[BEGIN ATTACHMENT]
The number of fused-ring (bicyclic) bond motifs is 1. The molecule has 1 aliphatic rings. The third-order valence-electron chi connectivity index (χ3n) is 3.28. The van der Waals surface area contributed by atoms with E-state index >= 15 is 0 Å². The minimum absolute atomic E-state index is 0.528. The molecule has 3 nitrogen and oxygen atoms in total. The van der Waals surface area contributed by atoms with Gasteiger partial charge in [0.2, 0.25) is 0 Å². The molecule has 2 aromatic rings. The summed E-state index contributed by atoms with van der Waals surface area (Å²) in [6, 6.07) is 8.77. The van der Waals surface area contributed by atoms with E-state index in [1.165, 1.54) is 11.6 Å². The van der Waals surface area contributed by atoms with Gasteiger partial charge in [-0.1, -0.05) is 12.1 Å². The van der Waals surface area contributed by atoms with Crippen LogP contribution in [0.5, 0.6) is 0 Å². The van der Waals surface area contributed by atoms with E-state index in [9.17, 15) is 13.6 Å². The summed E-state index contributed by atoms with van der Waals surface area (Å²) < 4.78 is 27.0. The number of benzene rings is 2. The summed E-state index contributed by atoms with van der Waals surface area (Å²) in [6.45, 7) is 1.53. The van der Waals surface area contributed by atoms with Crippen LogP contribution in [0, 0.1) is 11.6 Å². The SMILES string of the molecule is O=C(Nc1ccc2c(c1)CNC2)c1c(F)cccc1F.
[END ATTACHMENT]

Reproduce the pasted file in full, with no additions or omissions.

The number of fused-ring (bicyclic) bond motifs is 1. The molecule has 1 aliphatic rings. The third-order valence-electron chi connectivity index (χ3n) is 3.28. The van der Waals surface area contributed by atoms with E-state index >= 15 is 0 Å². The minimum absolute atomic E-state index is 0.528. The molecule has 3 nitrogen and oxygen atoms in total. The van der Waals surface area contributed by atoms with Gasteiger partial charge in [0.2, 0.25) is 0 Å². The molecule has 2 aromatic rings. The summed E-state index contributed by atoms with van der Waals surface area (Å²) in [6, 6.07) is 8.77. The van der Waals surface area contributed by atoms with E-state index in [1.165, 1.54) is 11.6 Å². The van der Waals surface area contributed by atoms with Gasteiger partial charge in [-0.1, -0.05) is 12.1 Å². The van der Waals surface area contributed by atoms with Crippen LogP contribution in [0.5, 0.6) is 0 Å². The van der Waals surface area contributed by atoms with E-state index in [9.17, 15) is 13.6 Å². The summed E-state index contributed by atoms with van der Waals surface area (Å²) < 4.78 is 27.0. The number of benzene rings is 2. The summed E-state index contributed by atoms with van der Waals surface area (Å²) in [6.45, 7) is 1.53. The van der Waals surface area contributed by atoms with Crippen LogP contribution in [0, 0.1) is 11.6 Å². The SMILES string of the molecule is O=C(Nc1ccc2c(c1)CNC2)c1c(F)cccc1F.